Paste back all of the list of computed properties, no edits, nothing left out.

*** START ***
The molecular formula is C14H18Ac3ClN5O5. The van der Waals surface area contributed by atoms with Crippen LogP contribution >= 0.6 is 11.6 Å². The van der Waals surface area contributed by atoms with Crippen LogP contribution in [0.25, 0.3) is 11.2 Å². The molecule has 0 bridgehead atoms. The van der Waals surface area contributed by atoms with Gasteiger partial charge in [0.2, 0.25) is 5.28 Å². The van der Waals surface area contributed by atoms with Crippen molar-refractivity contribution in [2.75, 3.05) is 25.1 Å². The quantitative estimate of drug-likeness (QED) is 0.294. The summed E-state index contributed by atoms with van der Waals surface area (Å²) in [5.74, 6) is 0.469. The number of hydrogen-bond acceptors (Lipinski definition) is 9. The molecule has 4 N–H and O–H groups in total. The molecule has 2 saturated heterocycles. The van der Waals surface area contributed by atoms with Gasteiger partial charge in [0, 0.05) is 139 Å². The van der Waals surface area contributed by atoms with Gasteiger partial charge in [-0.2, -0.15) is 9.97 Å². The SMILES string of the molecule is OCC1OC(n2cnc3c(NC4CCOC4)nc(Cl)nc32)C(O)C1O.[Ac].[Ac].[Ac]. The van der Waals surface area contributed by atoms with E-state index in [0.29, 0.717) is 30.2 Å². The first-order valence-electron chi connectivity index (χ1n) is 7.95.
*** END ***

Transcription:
The molecular formula is C14H18Ac3ClN5O5. The van der Waals surface area contributed by atoms with Crippen LogP contribution >= 0.6 is 11.6 Å². The van der Waals surface area contributed by atoms with Crippen LogP contribution in [0.25, 0.3) is 11.2 Å². The molecule has 0 bridgehead atoms. The van der Waals surface area contributed by atoms with Gasteiger partial charge in [0.2, 0.25) is 5.28 Å². The van der Waals surface area contributed by atoms with Crippen molar-refractivity contribution in [2.75, 3.05) is 25.1 Å². The quantitative estimate of drug-likeness (QED) is 0.294. The summed E-state index contributed by atoms with van der Waals surface area (Å²) in [5.74, 6) is 0.469. The number of hydrogen-bond acceptors (Lipinski definition) is 9. The molecule has 4 N–H and O–H groups in total. The molecule has 2 saturated heterocycles. The van der Waals surface area contributed by atoms with Gasteiger partial charge in [0, 0.05) is 139 Å². The van der Waals surface area contributed by atoms with Gasteiger partial charge in [-0.2, -0.15) is 9.97 Å². The SMILES string of the molecule is OCC1OC(n2cnc3c(NC4CCOC4)nc(Cl)nc32)C(O)C1O.[Ac].[Ac].[Ac]. The van der Waals surface area contributed by atoms with E-state index in [0.29, 0.717) is 30.2 Å². The first-order valence-electron chi connectivity index (χ1n) is 7.95.